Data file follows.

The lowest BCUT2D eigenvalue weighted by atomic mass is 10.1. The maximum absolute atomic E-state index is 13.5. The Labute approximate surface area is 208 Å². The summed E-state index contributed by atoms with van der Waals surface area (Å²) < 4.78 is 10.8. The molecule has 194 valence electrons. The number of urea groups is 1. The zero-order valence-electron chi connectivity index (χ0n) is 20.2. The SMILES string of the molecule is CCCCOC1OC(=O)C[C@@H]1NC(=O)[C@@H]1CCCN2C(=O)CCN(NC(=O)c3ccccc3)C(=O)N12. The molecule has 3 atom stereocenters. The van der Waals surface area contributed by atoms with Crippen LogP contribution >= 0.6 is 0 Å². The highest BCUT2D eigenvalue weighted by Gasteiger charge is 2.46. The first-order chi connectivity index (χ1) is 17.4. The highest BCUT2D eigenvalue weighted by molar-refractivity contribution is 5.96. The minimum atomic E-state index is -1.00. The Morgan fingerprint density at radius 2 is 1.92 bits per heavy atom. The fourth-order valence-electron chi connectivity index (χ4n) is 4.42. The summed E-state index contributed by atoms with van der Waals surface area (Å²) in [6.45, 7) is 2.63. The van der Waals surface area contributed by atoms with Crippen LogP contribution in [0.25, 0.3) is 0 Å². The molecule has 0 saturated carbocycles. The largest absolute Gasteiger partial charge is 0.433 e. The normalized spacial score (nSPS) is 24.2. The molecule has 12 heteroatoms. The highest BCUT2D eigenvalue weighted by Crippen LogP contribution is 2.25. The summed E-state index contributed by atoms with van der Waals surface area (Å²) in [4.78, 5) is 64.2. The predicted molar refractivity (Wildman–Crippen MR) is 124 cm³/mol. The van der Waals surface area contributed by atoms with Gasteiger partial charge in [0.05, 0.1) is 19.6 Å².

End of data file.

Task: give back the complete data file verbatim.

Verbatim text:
The lowest BCUT2D eigenvalue weighted by atomic mass is 10.1. The maximum absolute atomic E-state index is 13.5. The Labute approximate surface area is 208 Å². The summed E-state index contributed by atoms with van der Waals surface area (Å²) < 4.78 is 10.8. The molecule has 194 valence electrons. The number of urea groups is 1. The zero-order valence-electron chi connectivity index (χ0n) is 20.2. The SMILES string of the molecule is CCCCOC1OC(=O)C[C@@H]1NC(=O)[C@@H]1CCCN2C(=O)CCN(NC(=O)c3ccccc3)C(=O)N12. The molecule has 3 atom stereocenters. The van der Waals surface area contributed by atoms with Crippen LogP contribution >= 0.6 is 0 Å². The highest BCUT2D eigenvalue weighted by Gasteiger charge is 2.46. The first-order chi connectivity index (χ1) is 17.4. The highest BCUT2D eigenvalue weighted by molar-refractivity contribution is 5.96. The minimum atomic E-state index is -1.00. The Morgan fingerprint density at radius 2 is 1.92 bits per heavy atom. The fourth-order valence-electron chi connectivity index (χ4n) is 4.42. The summed E-state index contributed by atoms with van der Waals surface area (Å²) in [6.45, 7) is 2.63. The van der Waals surface area contributed by atoms with Crippen LogP contribution in [0.25, 0.3) is 0 Å². The molecule has 0 saturated carbocycles. The largest absolute Gasteiger partial charge is 0.433 e. The normalized spacial score (nSPS) is 24.2. The molecule has 12 heteroatoms. The highest BCUT2D eigenvalue weighted by Crippen LogP contribution is 2.25. The summed E-state index contributed by atoms with van der Waals surface area (Å²) in [4.78, 5) is 64.2. The predicted molar refractivity (Wildman–Crippen MR) is 124 cm³/mol. The van der Waals surface area contributed by atoms with Gasteiger partial charge in [0.05, 0.1) is 19.6 Å².